] and confirmed by the triglyceride measurements obtained in the present studies, the experiment was not repeated to obtain this additional control.
2.2. Analytical Methods
Plasma and hepatic Cys, CySS, GSH and GSSG concentrations were measured using HPLC. Methods were adopted from Jones et al.
and Nkabyo et al.
]. Protein concentration of liver samples was measured using the Bradford assay. Eh
Cyss and Eh
GSSG were calculated using the Nernst Equation. Percent of oxidized thiol (% CySS and % GSSG) was calculated with respect to thiol concentration (oxidized + reduced + mixed disulfide Cys-GSH). Plasma Met concentration was measured as an additional indicator of plasma sulfur amino acid levels using liquid chromatography mass spectrometry (LC-FTMS) with electrospray ionization in positive ion mode essentially as described by Johnson et al.
]. Plasma samples with visible hemolysis were excluded. Plasma extracts were separated using anion exchange chromatography and detected using LTQ-FT mass spectrometer (Thermo Fisher Scientific, San Jose, CA). Met (m/z
149.0510) was quantified relative to a stable isotopic internal standard. Hepatic triglycerides (TG) were assayed using a TG quantification kit (BioVision, CA; cat# K622-100). Liver samples (approximately 100 mg) were collected into 1 mL of 5× Triton-X solution, homogenized and processed per manufacturer’s instructions. For TG quantification, absorbance at 570 nm was calibrated to reference standards and data were expressed as nmol/100 mg of liver tissue.
2.3. Western Blot Analyses
Hepatic protein abundance of thioredoxin-2 (Trx2) and peroxiredoxin-2 (Prx2) was analysed by Western blot. Liver (approximately 5 mg) was washed with ice cold PBS and immediately placed in 300 µL lysis buffer (1% NP-40, 0.5% Triton X-100, 50 mM Tris, 2 mM EDTA, 500 mM NaCl, protease inhibitor; pH 7.6), sonicated, vortexed, and centrifuged. Supernatant was used for protein quantification and Western blot analysis.
For all Western blots, 20 µg of protein was loaded in each well, separated using 15% SDS polyacrylamide gel electrophoresis and transferred to nitrocellulose membranes. After blocking, the membranes were incubated with primary antibodies specific to Trx-2 [55
], Prx2 (Abcam16748), COX-IV (Abcam16056 as a mitochondrial control protein) or β-actin (Sigma-Aldrich A5441) for 1 h followed by the secondary antibody (IRDyeTM-800-conjugated anti-rabbit or anti-mouse antibody (Rockland Immuno chemicals, Gilbertsville, PA)) for 1 h. Protein bands were visualized by the Odyssey system (LiCor, Lincoln, NE) and quantified by densitometry.
2.4. Thiobarbituric Acid Reactive Substances Assay
A small amount of frozen liver tissue was placed in a 1.5 mL tube containing 200 μL of RIPA buffer. The samples were then sonicated for approximately 10 s to homogenize the tissue. Insoluble debris was pelleted via centrifugation and 100 μL of supernantant was added to 200 μL of 10% trichloroacetic acid. The samples were incubated on ice for 15 min and the precipitated protein was pelleted by centrifugation. 200 μL of supernatant was added to 200 μL of 0.67% (w/v) 2-thiobarbituric acid and incubated for 15 min at 100 °C. Samples were cooled to room temperature and absorbance at 532 nm was read on a microplate reader.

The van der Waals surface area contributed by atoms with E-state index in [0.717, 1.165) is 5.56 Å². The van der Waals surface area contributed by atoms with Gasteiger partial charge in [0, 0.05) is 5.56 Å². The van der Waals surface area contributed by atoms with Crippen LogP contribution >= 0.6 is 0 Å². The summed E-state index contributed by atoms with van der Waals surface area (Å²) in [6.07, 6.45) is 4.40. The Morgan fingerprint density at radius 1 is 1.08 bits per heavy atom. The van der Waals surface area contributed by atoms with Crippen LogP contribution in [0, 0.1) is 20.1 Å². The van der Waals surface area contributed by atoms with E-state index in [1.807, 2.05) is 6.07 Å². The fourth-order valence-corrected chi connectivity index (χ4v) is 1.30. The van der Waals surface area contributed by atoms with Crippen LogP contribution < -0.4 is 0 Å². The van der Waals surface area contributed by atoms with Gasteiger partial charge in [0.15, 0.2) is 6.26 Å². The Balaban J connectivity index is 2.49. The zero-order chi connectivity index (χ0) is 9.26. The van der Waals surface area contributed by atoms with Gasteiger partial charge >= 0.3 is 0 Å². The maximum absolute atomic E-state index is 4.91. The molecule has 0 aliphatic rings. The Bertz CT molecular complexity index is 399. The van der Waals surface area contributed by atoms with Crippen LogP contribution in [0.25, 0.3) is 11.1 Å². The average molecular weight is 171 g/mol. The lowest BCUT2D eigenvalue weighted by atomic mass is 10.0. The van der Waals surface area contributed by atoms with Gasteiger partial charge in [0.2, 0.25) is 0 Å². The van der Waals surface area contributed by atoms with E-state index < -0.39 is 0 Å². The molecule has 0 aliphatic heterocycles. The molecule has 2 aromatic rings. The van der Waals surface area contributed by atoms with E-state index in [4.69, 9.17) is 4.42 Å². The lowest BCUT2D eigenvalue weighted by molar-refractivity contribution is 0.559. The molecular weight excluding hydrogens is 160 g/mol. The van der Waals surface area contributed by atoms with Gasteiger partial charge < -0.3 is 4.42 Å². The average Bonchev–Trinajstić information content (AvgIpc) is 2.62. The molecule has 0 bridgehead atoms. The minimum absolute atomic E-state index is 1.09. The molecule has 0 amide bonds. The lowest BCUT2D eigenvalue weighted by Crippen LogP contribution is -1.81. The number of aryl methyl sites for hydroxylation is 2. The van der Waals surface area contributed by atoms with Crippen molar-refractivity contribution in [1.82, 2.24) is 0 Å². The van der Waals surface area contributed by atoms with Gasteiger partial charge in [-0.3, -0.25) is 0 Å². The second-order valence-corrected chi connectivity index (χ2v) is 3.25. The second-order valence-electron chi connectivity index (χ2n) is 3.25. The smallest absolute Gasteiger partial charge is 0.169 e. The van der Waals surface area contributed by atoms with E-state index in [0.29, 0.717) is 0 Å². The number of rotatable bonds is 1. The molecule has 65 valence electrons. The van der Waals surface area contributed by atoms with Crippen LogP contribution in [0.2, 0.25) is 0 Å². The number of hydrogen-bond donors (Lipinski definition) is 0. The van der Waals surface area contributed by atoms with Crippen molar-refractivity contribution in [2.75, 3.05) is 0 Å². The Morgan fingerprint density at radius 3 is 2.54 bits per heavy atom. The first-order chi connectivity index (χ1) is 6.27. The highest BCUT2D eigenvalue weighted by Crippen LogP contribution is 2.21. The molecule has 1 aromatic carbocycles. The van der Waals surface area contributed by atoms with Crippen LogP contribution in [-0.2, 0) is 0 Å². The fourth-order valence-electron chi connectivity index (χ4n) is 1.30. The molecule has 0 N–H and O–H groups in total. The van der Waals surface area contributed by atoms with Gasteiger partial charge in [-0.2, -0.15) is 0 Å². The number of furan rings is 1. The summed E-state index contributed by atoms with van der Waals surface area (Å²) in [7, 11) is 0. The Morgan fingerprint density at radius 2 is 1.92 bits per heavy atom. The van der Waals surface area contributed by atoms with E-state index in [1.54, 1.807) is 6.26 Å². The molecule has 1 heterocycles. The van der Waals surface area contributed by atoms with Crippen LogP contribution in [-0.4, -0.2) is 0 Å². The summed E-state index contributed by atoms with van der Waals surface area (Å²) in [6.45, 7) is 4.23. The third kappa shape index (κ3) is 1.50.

2.5. Oil Red O Staining
Liver tissue preserved in OCT compound was cryosectioned into 10 µM sections, mounted onto microscope slides and stored at −10 °C until staining. Slides were allowed to acclimate to room temperature for approximately 10-15 min prior to staining. Tissue was then fixed in 10% neutral buffered formalin for 5 min and briefly washed in water. The slides were then rinsed in 60% isopropanol and placed into freshly prepared Oil Red O working solution. Slides were allowed to stain for 15 min at room temperature. After staining, slides were rinsed with 60% isopropanol and the nuclei were lightly stained with hematoxylin stain (approx. 5 dips). Lastly, the slides were washed 3 times in water and coverslips were applied using aqueous mounting media. The slides were then visualized on a light microscope at 100× magnification.
2.6. Statistical Analysis
Data are expressed as mean ± SEM. Statistical analysis was performed using SPSS 16.0 (IBM, Chicago, IL). ANOVA with Tukey’s post-hoc test was used to compare the groups. p ≤ 0.05 was considered statistically significant.
In the present study, we used a controlled, pair-feeding protocol to test the hypothesis that decreased sulfur amino acid intake contributes to oxidative stress in an fructose-sweetened beverage model of fatty liver. Both fructose and glucose-fed mice developed fatty liver, but animals pair-fed with only sulfur amino acid deficiency did not. Fructose-fed and glucose-fed animals had similar total energy intake compared to control and displayed a similar decrease in hepatic Trx2 abundance when compared to controls. Pair-fed animals had similar sulfur amino acid intake as the fructose-fed mice, and showed increased Trx2 abundance in liver. Together, the results show that sulfur amino acid insufficiency is not the cause of oxidative stress in the models of fructose-sweetened liquid-induced fatty liver. Instead, the results suggest that disproportionately high energy intake from simple sugar (48% and 63% of total energy intake in fructose-fed and glucose-fed mice) may predispose mitochondria to oxidative stress. The carbohydrate-mediated decrease in Trx2 abundance is potentially important in terms of cell viability and liver damage, because Trx2 protects against oxidant-mediated apoptosis and can regulate the mitochondrial permeability transition [56